Section 67B- Punishment for publishing or transmitting of material depicting children in sexually explicit act, etc., in electronic form

The present section on first conviction provides punishment of imprisonment up to five years with fine up to ten lakhs.

This section covers not just the depiction of children in sexual acts or conduct, but the creation or distribution of any digital text or images that depicts children "in obscene or indecent or sexually explicit manner".

It is pertinent to note that the present incident involves sharing of obscene or private images of minor girls. Therefore, the present section can also be recourse. Further, many of the comments and discussions also might fall within the ambit of this section.

Section 14 and 15 – Child pornography

Under section 14(1), the use of a child or children for pornographic purposes is punishable with imprisonment upto five years along with fine. Further, under section 15 storage of pornographic material involving a child with the intention of distributing it is punishable by imprisonment of upto three years or with fine or both.

Section 354D – Stalking

This section was added to the IPC vide the Criminal Law Amendment Act, 2013. The amendment act of 2013 was brought after the notorious gang rape and murder of victim Jyoti Singh, known as the Nirbhaya case4 , and introduced a set of amendments to the IPC, including section 354D.

Section 354D(b)includes "monitoring the use by a woman of the internet, email or any other form of communication". Therefore, collecting pictures of girls from their social media profile would be covered under this section. The section provides for a punishment of upto three years and a fine upon conviction.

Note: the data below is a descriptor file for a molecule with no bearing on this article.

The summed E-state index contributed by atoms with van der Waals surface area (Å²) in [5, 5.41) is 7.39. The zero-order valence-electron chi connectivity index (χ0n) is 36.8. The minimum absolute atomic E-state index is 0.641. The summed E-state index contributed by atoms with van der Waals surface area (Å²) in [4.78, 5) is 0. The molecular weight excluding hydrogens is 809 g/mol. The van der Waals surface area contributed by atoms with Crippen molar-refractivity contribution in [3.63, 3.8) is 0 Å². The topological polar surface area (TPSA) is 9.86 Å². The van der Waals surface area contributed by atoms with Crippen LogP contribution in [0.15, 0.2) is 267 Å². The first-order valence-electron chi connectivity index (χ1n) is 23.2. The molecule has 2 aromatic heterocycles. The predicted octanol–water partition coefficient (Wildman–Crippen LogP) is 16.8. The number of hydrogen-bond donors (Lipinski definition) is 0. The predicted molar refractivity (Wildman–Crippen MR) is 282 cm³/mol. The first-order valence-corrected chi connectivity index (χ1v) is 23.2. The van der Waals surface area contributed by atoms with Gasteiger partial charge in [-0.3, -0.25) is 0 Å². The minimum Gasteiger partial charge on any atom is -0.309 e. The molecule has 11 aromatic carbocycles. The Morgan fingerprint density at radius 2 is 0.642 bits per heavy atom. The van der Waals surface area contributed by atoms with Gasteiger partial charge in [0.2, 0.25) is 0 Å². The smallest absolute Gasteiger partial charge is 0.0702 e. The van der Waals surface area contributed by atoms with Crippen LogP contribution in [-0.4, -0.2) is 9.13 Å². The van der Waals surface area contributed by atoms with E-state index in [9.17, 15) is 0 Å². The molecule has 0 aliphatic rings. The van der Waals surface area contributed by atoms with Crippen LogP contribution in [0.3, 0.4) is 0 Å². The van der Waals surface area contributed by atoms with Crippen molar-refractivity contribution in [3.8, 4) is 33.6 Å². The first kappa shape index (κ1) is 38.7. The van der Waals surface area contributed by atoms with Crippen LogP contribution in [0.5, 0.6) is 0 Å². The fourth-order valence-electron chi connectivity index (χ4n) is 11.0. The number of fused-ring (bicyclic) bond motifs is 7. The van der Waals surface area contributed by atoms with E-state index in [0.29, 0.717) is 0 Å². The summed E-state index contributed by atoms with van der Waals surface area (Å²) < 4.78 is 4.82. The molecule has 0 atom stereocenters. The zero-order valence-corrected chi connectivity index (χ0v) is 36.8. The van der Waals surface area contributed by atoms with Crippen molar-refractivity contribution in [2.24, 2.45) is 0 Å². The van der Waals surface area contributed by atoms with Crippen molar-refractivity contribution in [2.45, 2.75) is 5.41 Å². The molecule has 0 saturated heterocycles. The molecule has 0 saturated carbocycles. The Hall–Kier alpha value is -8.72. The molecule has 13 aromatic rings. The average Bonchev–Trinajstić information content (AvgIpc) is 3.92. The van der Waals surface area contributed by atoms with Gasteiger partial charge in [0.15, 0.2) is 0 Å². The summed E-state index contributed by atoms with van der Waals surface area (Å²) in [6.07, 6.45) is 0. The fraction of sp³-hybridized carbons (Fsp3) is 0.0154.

Section 463, 465 and 471 – Forgery

Section 463 defines forgery, wherein any person who “makes any false documents or false electronic record or part of a document or electronic record, with intent to cause damage or injury” commits forgery. Section 465 provides punishment for forgery, which is imprisonment of upto two years or fine, or both. Further, section 471 covers the usage of forged documents or electronic record as genuine, and carries the same punishment as forging such a document.

Digital alteration of a photograph would fall within the ambit of making false electronic record.

Section 509 – Word, gesture or act intended to insult the modesty of a woman

Outraging of the modesty of a woman is a section which is frequently used in consonance with other sections of IPC involving sexual assault. In State of Punjab v. Major Singh, it was held that when any act done to or in the presence of a woman is suggestive of sex according to the common notion of mankind, such an act would be covered under this section. Messages passing lascivious comments upon the physique or body of the girls whose images were circulated in the group can be covered under this section. The punishment provided under this section is imprisonment upto one year, or fine or both.

Section 499 and 500 – Defamation

Defamation can be taken recourse to by the victims in this case. Section 499 IPC requires that either making or publishing allegedly defamatory statements about a person in the form of other words or writing or visible representations which have the capability of harming a person's reputation along with the intention for the same. Therefore, men's reason to cause harm to the reputation is a sine qua non for an offence under this section. The victims, if they chose to, can take recourse under the present section. Section 500 IPC provides the punishment for defamation which is simple imprisonment for a term of upto two years or with fine or both.